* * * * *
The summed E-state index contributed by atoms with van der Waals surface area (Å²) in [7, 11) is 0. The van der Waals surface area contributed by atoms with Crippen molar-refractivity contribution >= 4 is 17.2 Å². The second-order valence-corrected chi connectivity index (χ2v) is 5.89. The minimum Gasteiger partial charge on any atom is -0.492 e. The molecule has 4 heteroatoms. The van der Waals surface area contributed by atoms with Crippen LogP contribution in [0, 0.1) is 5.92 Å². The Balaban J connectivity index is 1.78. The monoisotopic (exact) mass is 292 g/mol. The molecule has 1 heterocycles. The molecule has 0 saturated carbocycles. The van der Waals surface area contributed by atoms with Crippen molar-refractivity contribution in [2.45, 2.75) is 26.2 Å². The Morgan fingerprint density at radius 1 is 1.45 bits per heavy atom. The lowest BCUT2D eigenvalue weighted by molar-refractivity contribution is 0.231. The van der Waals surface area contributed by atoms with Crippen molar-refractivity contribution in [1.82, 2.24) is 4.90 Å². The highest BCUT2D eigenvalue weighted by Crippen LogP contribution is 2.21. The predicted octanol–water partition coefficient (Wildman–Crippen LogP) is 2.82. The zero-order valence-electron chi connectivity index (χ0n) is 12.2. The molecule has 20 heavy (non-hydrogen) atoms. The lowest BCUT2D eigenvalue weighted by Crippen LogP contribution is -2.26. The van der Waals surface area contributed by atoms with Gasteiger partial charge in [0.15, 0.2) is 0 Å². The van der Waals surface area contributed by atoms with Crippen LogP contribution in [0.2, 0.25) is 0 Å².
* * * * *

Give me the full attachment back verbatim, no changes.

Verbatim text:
The summed E-state index contributed by atoms with van der Waals surface area (Å²) in [7, 11) is 0. The van der Waals surface area contributed by atoms with Crippen molar-refractivity contribution >= 4 is 17.2 Å². The second-order valence-corrected chi connectivity index (χ2v) is 5.89. The minimum Gasteiger partial charge on any atom is -0.492 e. The molecule has 4 heteroatoms. The van der Waals surface area contributed by atoms with Crippen LogP contribution in [0, 0.1) is 5.92 Å². The Balaban J connectivity index is 1.78. The monoisotopic (exact) mass is 292 g/mol. The molecule has 1 heterocycles. The molecule has 0 saturated carbocycles. The van der Waals surface area contributed by atoms with Crippen molar-refractivity contribution in [2.45, 2.75) is 26.2 Å². The Morgan fingerprint density at radius 1 is 1.45 bits per heavy atom. The lowest BCUT2D eigenvalue weighted by molar-refractivity contribution is 0.231. The van der Waals surface area contributed by atoms with Crippen molar-refractivity contribution in [1.82, 2.24) is 4.90 Å². The highest BCUT2D eigenvalue weighted by Crippen LogP contribution is 2.21. The predicted octanol–water partition coefficient (Wildman–Crippen LogP) is 2.82. The zero-order valence-electron chi connectivity index (χ0n) is 12.2. The molecule has 20 heavy (non-hydrogen) atoms. The lowest BCUT2D eigenvalue weighted by Crippen LogP contribution is -2.26. The van der Waals surface area contributed by atoms with Gasteiger partial charge in [0.15, 0.2) is 0 Å². The van der Waals surface area contributed by atoms with Crippen LogP contribution in [0.2, 0.25) is 0 Å².